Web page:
After Ha Long scooped the new honor experts had expressed concern about its preservation. But the site has continued to suffer from increasing pollution due to industrial and urban development, coal mining, and tourism.
Another example is the rampant deforestation of the World Heritage site Phong Nha-Ke Bang National Park, home to the world’s longest cave with a stream and mysterious deep lakes, in the north-central province of Quang Binh.
Just this month a Quang Binh court handed down jail terms to 12 people in a high-profile case of illegal logging of rare trees in the park.
The park director was censured and a deputy director was dismissed for failing to handle the case properly and quickly after it was detected despite an outcry.
A study released last May by UK-based conservation group Flora and Fauna International said law enforcement is absent at the park, with illegal logging and transportation of timber being rampant and done openly.
Conservationists say such cases are emblematic of the poor management of Vietnam’s World Heritage sites and other protected areas in terms of conserving biodiversity.
Not achieving World Heritage recognition for Cat Tien National Park would certainly affect tourism to the site since many people use the UNESCO list as a way to seek out and promote unique places, experts say.
But on the bright side, McElwee said: “This will encourage authorities to look at how they might better address the multiple threats to Vietnam’s protected areas and prioritize action above accolades.”
Located 100 kilometers northeast of Ho Chi Minh City, Cat Tien is home to around 1,700 precious plants and more than 700 species of animals and birds, several of which are endangered.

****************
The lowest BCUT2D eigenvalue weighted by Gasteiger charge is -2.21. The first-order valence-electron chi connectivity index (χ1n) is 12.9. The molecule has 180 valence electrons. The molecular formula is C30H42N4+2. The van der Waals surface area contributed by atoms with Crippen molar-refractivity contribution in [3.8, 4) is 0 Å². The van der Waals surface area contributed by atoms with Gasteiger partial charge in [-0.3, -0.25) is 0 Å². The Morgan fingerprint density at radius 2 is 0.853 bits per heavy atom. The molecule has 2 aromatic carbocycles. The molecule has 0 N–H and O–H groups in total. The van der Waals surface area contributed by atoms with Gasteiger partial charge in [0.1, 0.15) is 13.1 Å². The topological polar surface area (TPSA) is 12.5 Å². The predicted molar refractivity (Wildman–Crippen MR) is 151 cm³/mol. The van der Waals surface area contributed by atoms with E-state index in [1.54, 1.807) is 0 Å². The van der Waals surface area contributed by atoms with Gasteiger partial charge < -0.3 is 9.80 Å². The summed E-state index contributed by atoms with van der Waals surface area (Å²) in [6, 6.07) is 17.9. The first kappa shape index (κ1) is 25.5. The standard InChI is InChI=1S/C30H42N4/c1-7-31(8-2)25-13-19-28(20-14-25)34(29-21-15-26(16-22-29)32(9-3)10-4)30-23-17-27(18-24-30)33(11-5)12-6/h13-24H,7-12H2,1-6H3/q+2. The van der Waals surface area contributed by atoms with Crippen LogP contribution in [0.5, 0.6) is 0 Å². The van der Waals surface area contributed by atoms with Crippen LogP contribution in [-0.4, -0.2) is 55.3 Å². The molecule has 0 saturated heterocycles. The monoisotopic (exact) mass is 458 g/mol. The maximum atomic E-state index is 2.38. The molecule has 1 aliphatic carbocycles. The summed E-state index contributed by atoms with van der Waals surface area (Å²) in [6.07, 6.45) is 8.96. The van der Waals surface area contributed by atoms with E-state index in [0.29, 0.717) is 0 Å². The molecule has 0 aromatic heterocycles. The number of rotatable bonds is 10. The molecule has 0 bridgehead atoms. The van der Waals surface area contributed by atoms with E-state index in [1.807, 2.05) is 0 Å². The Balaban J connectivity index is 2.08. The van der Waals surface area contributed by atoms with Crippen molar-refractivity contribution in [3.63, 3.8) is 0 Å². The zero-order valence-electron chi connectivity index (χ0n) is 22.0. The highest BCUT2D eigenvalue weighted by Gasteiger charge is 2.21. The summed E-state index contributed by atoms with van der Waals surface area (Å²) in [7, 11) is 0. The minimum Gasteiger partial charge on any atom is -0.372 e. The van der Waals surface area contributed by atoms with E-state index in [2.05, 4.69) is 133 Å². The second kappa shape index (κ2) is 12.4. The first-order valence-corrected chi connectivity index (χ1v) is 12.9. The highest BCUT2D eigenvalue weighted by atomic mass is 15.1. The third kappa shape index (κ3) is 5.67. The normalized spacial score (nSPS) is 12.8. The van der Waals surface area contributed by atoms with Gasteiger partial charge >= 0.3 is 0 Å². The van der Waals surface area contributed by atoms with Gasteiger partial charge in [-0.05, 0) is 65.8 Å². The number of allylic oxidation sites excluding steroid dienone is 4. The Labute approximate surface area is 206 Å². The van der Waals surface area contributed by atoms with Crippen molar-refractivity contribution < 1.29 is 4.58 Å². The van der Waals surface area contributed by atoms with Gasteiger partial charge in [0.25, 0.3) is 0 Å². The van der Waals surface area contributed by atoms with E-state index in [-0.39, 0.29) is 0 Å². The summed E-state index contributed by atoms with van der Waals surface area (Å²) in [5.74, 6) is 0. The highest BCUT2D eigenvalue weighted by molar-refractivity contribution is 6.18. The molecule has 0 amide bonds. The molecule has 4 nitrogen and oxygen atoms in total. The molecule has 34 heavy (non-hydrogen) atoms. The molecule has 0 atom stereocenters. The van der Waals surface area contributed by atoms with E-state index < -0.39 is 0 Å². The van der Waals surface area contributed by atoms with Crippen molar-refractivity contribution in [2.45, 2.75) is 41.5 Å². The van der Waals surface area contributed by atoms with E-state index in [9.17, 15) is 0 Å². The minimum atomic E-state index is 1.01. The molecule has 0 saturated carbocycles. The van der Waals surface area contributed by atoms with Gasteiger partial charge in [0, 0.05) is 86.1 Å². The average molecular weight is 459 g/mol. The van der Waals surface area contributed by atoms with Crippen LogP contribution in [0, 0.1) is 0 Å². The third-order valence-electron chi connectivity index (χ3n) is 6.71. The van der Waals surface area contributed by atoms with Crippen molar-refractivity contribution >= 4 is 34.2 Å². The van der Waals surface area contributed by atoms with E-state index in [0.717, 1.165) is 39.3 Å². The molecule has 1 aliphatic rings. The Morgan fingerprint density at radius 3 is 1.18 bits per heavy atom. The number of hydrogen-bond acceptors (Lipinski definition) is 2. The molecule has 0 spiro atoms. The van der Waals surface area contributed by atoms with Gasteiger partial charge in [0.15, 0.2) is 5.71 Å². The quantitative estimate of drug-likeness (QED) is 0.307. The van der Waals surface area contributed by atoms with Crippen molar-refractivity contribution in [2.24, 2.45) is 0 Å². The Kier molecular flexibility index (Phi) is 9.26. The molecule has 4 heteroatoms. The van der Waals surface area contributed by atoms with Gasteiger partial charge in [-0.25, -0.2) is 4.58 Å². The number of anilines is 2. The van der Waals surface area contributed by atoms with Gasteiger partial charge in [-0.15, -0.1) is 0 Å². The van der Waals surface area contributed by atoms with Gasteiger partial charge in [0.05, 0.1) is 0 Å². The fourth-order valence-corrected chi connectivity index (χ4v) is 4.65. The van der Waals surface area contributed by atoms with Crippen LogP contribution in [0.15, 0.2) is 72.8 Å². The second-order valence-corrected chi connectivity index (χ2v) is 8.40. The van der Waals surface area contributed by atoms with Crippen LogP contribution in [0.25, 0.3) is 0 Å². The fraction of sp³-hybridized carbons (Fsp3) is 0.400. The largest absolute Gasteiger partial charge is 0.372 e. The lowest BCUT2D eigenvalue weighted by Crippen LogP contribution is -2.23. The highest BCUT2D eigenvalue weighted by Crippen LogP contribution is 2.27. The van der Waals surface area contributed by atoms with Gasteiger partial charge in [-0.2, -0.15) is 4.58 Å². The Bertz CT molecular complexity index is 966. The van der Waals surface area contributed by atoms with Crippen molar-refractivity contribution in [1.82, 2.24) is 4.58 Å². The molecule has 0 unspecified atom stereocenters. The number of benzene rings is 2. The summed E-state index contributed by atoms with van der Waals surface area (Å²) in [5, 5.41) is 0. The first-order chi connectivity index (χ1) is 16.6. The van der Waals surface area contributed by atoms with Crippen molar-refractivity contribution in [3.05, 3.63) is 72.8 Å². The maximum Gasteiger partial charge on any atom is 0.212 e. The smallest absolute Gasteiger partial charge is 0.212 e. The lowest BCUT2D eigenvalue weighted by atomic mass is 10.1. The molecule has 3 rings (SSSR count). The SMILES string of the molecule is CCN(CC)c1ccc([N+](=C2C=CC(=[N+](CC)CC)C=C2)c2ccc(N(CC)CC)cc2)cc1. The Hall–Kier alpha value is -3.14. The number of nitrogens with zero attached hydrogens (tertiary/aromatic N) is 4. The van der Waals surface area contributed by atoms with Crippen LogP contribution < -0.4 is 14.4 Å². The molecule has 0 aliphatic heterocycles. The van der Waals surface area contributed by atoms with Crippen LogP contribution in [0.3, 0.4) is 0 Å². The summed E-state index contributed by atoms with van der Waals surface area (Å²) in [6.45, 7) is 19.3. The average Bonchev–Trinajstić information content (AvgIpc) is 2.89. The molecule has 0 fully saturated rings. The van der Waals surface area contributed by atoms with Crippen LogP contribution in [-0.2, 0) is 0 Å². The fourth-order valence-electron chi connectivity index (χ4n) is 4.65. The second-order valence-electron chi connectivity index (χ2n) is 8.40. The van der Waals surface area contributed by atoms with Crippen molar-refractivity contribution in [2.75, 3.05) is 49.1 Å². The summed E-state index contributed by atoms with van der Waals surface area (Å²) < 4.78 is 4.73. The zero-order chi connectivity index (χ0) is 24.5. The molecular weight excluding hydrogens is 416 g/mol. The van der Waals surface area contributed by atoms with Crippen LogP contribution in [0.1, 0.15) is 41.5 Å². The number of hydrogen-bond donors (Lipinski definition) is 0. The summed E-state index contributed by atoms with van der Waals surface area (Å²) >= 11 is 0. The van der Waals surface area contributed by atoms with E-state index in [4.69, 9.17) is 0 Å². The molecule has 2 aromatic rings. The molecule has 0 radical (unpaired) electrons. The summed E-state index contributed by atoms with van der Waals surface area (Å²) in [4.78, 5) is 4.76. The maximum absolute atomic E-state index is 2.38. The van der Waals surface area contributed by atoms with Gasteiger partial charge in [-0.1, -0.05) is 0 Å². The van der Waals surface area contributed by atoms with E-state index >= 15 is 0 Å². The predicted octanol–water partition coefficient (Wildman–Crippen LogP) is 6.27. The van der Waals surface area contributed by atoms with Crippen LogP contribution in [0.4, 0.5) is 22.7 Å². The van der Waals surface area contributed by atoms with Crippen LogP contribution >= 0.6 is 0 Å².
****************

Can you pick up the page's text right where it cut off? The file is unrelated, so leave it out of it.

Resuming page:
Eleven ethnic minority groups live around the park.
After the discovery of a population of Javan rhinos in 1992, the park was declared a rhinoceros reserve and received worldwide attention.
Of 30 national parks and scores of other protected areas spanning forests and wetlands across Vietnam, “Cat Tien has received the highest attention and the largest investment for conservation from the government and the international community,” Vu Ngoc Long, a human ecologist who heads the HCMC-based Southern Institute of Ecology, told Vietweek.
But the killing of Vietnam’s last rhino in the park in 2010 dealt a major blow to the biodiversity conservation there.
From 1998 to 2004 the WWF alone invested US$6.3 million in the park, with up to $600,000 earmarked for rhino conservation work.
From the mid-1990s, a number of organizations were involved in efforts to conserve the remaining Javan rhino population in Cat Tien, but conservationists have blamed land conversion and a growing local population for threatening the animal’s habitat, which has been cut in half since 1988 to about 30,000 hectares today.